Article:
LOS ANGELES — It’s a moment that mayors can still describe, months or years later. The first time they get the call: A police officer has killed someone, often that person is black or Latino, and a neighborhood is enraged.
What happens next is often one of the most consequential political balancing acts in American governance. The mayors of America’s larger cities, nearly all members of the Democratic Party and some of whom are black or Latino themselves, must reckon with political priorities that appear in conflict — living up to their rhetoric as champions of marginalized communities while maintaining a close working relationship with police departments often accused of inflicting harm.
“It’s a challenge,” said Mayor Michael Tubbs of Stockton, Calif., a Democrat who is the city’s first black mayor and, at 29, its youngest. “You’re part of the group that has been historically oppressed by government, and then you’re in charge of trying to make the government work.”
He described the challenge in biblical terms: “For some folks, they expect me to be Moses and, with my hands up, say ‘Peace’ and everyone goes quiet.”
As dozens of mayors nationwide now confront nightly protests and huge police deployments in their streets, even Democrats who ran on a platform of police reform and community engagement are trying to balance support for law enforcement with their continuing commitment to change. Last week, after destructive protests erupted across the country in response to the death of George Floyd, a black man who was killed in police custody in Minneapolis, Mayor Bill de Blasio of New York City said the police there had showed “a lot of restraint.” In Los Angeles, where a peaceful protest turned to mayhem on Saturday night, Mayor Eric Garcetti angered some progressives when he called in the National Guard, just hours after he said doing so was unnecessary.
“Everybody will second-guess,” Mr. Garcetti said on Monday, referring not just to the decision to call in the Guard, but also to the police tactics that included using tear gas and arresting peaceful protesters who refused to move. He said that complaints of police misconduct during the protests would be investigated. “We’ve all read the history books,” he said.
In interviews with more than a dozen Democrats who currently or have previously served as local leaders in high-populated areas, they describe a complex web of political incentives that shape the relationship between mayor and law enforcement, and can turn the candidate with the most liberal reform promises into a conservative champion of law and order once in office.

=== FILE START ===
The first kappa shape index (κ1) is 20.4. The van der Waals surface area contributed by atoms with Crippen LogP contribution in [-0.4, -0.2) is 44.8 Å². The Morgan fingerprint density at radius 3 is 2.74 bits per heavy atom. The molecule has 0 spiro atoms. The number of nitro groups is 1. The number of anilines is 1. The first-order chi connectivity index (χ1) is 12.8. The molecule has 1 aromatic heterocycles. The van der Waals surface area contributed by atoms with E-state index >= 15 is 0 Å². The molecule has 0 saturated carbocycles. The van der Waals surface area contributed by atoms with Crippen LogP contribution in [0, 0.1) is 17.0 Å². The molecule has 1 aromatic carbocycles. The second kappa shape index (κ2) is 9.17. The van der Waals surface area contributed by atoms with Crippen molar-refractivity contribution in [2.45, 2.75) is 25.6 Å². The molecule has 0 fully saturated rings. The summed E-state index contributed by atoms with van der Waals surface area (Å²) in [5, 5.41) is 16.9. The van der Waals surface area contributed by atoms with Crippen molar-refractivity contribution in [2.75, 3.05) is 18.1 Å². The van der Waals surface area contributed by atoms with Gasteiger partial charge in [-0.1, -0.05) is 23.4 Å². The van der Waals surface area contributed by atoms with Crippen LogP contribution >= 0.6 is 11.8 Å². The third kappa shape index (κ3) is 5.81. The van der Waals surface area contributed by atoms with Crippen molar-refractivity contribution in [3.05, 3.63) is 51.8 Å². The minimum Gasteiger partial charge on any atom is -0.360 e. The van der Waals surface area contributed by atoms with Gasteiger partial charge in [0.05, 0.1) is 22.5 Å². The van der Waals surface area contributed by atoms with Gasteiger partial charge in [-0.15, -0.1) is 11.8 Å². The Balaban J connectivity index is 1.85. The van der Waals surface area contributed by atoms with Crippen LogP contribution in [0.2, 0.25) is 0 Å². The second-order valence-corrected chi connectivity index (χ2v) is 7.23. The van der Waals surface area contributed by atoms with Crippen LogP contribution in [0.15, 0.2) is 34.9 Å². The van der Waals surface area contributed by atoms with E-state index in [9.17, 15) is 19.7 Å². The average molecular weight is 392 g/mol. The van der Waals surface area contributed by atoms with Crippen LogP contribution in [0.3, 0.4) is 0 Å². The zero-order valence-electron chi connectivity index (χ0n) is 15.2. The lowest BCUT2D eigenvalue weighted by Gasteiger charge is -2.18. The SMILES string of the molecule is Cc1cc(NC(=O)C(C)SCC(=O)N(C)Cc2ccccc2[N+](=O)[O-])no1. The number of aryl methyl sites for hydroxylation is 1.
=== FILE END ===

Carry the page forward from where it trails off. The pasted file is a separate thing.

For some, police autonomy was a necessary cost of maintaining public safety, and of pleasing rank-and-file officers and more moderate voters. Others described a network of shared political consequences that make it hard for a mayor to upset key groups — the police, police unions, local prosecutors and others — particularly if City Hall is seen as a step to higher office.
Larry Krasner, the district attorney in Philadelphia who ran on a reform platform, said local leaders are generally afraid to cross police unions, because of the political clout the unions hold.
“Being close to the leadership of the police union means, ‘Do you have our back?’” he said. “Which really means, ‘Do you have our back more than you have the back of your citizens?’”
Julián Castro, the former mayor of San Antonio who made police misconduct a centerpiece of his presidential campaign last year, said city officials should be doing more on police reform.
In his view, many local Democrats are more focused on supporting police unions than considering possible harm done to black and Latino residents.
“There’s a detachment from this issue that needs to change,” he said.
Since the emergence of the Black Lives Matter movement in 2013, perhaps no issue has caused more friction between Democratic elected officials and the party’s activist base than criminal justice and policing. During her 2016 presidential bid, Hillary Clinton was prodded to embrace systemic reforms to policing, and so has former Vice President Joseph R. Biden Jr., the party’s presumptive 2020 nominee. Candidates in the 2020 Democratic presidential primary race, which represented a historically diverse field, were repeatedly pushed on the issue, often by younger black and Latino activists. The fights between progressive insurgents and Democratic incumbents in the House have used criminal justice reform as a wedge.
But in the past week, as a wave of unrest has consumed cities across the United States, Democratic mayors are increasingly in the spotlight. President Trump on Monday night threatened to deploy the military if mayors do not “establish an overwhelming presence until the violence is quelled.” The careful calibration of liberal leaders, between projecting empathy for the protesters and denouncing property destruction and theft, shows their progressive ideals being put to a high-stakes practical test. Some of the mayors navigating this turbulence came of age well after the tumult of the 1960s and are fluent in the language of social activism, seeking a way to stand out from their predecessors.